I think you need to decide on what you need for your life to be healthy and happy before worrying about trying to babysit a community of people that have very few things in common.
Maybe focus on projects that you approve of and let the ones you're not confident in do it on their own or fade away. Pick and choose how you employ your time. It is YOUR TIME after all.
Honestly, I think your loyalty is misplaced and you're taking the situation too seriously. You're investing too much of yourself in the site and it's projects and you get next to nothing in return.
Re-evaluate what is important to you and how to get there. After that it's just a matter of you making the changes you need made to move forward.
It's not greedy or disingenuous if you pull back and commit less time to projects. You have to remember, the members of that community probably are not thinking in the same way you are. They're just going to float through and do what they like or what they want and screw the rest. They put in the time they want to and move on. But you're too attached and cannot be as casual in your approach.
For instance, when was the last time someone put as much effort and interest in you and your projects as you have done for so many others?
Very few people have played my levels in Little Big Planet, but I still enjoy making them. Few people read my stories, yet I still enjoy writing them. If you simply enjoy creating something, then the creation is its purpose in itself. if you're doing it for recognition, then some advertising may be needed. I'd just say to keep working, because someone down the road will eventually use it and may even love it.
I mostly do it for the joy of creating it, but in creating the sorts of things I make... I never, or rarely ever, create things which are really meant for me, and it's disheartening seeing one's work rusting by the wayside or even sitting perfect on a shelf when what it was really meant for was to be used.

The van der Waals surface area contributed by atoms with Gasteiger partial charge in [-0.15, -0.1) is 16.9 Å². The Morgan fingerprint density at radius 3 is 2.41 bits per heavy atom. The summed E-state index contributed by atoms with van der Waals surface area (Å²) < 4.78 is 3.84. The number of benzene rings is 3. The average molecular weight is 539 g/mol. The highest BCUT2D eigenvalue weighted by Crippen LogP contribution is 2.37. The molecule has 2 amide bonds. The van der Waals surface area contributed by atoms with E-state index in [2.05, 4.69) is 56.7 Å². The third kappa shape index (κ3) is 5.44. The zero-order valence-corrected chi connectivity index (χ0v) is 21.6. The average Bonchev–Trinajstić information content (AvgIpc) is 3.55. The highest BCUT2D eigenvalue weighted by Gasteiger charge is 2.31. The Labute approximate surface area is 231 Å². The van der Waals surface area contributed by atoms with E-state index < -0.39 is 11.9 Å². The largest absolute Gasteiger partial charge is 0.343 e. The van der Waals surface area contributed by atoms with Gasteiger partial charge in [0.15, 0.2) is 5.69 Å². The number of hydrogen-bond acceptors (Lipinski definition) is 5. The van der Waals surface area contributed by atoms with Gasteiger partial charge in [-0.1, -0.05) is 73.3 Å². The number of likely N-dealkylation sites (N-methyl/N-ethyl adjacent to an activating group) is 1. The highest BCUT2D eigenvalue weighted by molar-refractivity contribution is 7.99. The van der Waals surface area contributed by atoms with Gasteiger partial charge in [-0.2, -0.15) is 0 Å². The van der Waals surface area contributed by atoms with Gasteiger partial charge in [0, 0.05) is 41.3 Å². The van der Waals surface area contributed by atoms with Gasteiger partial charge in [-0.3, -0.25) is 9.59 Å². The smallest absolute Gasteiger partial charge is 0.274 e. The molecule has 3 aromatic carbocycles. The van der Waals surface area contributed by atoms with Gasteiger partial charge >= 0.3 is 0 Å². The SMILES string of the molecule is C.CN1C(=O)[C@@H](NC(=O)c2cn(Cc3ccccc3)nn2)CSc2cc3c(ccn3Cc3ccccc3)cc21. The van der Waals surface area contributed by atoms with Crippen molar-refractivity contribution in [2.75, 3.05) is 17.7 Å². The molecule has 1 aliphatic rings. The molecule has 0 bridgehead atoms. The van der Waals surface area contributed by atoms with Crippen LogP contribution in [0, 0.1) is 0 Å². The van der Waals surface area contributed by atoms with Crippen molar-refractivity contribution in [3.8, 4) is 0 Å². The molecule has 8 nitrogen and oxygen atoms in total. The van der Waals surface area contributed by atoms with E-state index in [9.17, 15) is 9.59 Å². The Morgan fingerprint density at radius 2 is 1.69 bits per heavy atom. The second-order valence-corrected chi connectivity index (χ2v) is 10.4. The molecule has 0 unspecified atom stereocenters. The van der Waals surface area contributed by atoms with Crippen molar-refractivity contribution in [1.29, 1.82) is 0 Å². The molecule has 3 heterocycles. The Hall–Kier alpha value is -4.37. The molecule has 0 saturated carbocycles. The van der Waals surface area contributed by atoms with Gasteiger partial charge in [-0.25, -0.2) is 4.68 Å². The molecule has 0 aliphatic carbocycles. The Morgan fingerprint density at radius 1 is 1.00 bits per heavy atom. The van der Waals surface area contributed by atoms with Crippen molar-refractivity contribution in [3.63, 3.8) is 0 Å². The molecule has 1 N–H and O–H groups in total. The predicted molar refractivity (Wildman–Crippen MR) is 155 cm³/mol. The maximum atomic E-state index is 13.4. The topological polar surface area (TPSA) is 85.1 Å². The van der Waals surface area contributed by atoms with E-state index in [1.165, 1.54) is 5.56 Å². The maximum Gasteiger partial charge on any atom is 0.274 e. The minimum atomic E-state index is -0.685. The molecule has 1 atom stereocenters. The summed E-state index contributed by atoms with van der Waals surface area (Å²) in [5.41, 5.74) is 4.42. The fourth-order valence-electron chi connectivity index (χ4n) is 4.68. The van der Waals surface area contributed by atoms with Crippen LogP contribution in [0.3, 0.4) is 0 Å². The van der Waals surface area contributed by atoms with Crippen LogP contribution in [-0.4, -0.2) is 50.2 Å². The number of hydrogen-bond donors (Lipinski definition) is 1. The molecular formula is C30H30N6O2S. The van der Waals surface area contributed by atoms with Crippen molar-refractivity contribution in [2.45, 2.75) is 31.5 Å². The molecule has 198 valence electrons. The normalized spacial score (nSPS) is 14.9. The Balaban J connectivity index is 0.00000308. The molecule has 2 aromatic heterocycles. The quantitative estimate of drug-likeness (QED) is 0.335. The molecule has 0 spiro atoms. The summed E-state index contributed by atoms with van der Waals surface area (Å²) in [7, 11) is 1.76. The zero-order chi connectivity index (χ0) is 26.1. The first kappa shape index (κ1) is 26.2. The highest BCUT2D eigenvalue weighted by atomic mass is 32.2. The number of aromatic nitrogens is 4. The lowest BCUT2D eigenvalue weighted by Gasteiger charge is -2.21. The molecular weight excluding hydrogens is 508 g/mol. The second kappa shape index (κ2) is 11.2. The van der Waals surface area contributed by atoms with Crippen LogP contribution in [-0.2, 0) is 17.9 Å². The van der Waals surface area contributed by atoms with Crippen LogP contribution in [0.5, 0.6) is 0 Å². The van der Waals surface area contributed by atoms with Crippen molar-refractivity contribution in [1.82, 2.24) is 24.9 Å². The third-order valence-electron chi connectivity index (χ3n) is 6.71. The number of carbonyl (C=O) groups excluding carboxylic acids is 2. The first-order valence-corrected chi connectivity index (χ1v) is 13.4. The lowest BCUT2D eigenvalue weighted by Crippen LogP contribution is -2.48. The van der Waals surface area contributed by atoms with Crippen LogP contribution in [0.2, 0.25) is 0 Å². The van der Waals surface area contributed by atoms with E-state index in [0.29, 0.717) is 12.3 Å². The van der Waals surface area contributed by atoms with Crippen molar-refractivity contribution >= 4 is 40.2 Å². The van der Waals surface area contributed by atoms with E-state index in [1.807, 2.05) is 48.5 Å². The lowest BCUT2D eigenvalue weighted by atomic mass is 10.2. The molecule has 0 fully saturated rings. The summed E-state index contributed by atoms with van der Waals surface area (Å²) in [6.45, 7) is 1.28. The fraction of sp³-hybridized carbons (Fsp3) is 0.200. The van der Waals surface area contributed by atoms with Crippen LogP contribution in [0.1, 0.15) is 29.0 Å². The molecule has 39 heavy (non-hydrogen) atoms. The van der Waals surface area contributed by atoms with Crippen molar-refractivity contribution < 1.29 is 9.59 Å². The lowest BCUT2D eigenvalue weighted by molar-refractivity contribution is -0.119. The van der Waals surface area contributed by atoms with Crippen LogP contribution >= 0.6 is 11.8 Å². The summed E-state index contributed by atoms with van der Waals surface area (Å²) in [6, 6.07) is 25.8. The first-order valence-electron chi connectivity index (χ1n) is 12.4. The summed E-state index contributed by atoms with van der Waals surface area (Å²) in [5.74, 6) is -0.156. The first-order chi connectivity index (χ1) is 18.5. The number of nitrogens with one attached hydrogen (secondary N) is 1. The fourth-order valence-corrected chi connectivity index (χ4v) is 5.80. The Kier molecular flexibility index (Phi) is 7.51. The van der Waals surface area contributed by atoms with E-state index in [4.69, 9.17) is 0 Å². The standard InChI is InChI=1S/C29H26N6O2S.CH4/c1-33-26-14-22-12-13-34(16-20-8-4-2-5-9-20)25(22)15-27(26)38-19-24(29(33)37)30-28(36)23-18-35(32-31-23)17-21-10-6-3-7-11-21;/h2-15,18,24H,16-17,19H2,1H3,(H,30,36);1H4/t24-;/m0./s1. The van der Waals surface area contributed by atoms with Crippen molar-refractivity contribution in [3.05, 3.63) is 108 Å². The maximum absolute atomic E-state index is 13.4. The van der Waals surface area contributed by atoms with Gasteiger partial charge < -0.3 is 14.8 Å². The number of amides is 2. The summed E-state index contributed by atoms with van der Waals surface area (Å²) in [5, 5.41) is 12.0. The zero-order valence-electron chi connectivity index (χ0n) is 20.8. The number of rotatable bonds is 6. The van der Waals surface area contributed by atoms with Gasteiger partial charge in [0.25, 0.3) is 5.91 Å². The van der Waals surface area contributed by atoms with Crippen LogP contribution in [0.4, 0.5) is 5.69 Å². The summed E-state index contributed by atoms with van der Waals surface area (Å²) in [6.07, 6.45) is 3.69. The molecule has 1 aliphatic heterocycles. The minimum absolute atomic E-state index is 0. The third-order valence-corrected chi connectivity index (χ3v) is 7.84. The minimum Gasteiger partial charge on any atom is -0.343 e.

Partly a sense of loyalty and responsibility to my own community, a lot of it a sense of how long it takes to fit into more online communities... I mean, I join other places and talk about my stuff, but generally internet forum users assume that anyone with a post count below 500 can't possibly have anything interesting to say, and with the number of things I'm trying to work on it's really hard to physically split my time enough to be an active member of... to cater for all my projects, I'd be looking at maybe 20 or so sites? I'm at a particularly notably intensive university, so between that and my degree it'd more or less kill me.
But yeah, it seems to be hard to find places where it's not the case that unless you're "in the in crowd" talking much about your own projects is simply ignored. That and how many sites I'd need to work on if I hosted each project on a different one. And as long as I host my projects on my own site (I say my own just because in internet terms I consider it "home", it's run by a member-democracy) it's obviously even harder to plug them anywhere else because people don't trust what they don't know.
It seems pretty pointless to maintain loyalty to an entity that is not even putting an effort into returning the amount of energy you put into it. When things aren't working out despite your honest best efforts, it's time to move on.
As I said though, I genuinely don't know of another site/community where I'd fit in that I could use as a suitable base for developing all the different things I'm working on. That's one of the primary things - the site's also been a largish part of my growing up, and has helped me cope with some difficult patches by providing a secondary mental home, so I guess that's where the loyalty bit comes from.
Even though something may have served you in the past, it's obviously not anymore. It's silly to cling to something that's not doing anything for you- that's why you're having these feelings of futility.
It might be time to make some major changes in your life- hobbies that you once loved are apparently no longer bringing you joy- so maybe it's time to find some new hobbies. It seems to me you want something that also fills your need for social interaction. Perhaps finding some real-life activities is in order?
I do have a fair few real-life activities and social interactions - I was trying not to broaden this thread out into the rest of my life and rather focus on this specific issue... as you say, it may be silly to cling to one specific community for the hobbies I do, but there's still the issue of the lack of a better option. I don't think switching hobbies is really the answer either, I have a fairly diverse range of hobbies as it is and I'm the sort of person who, whilst I'll struggle if I feel a project is going badly, will generally take much more of a hit from simply walking away from it and the work and time and effort I've put in.
I mean, you may be right and I should just walk away from all of this, but unless I was really pretty sure I was going to find something much more fulfilling I'm loath to consider all my efforts fundamentally a waste.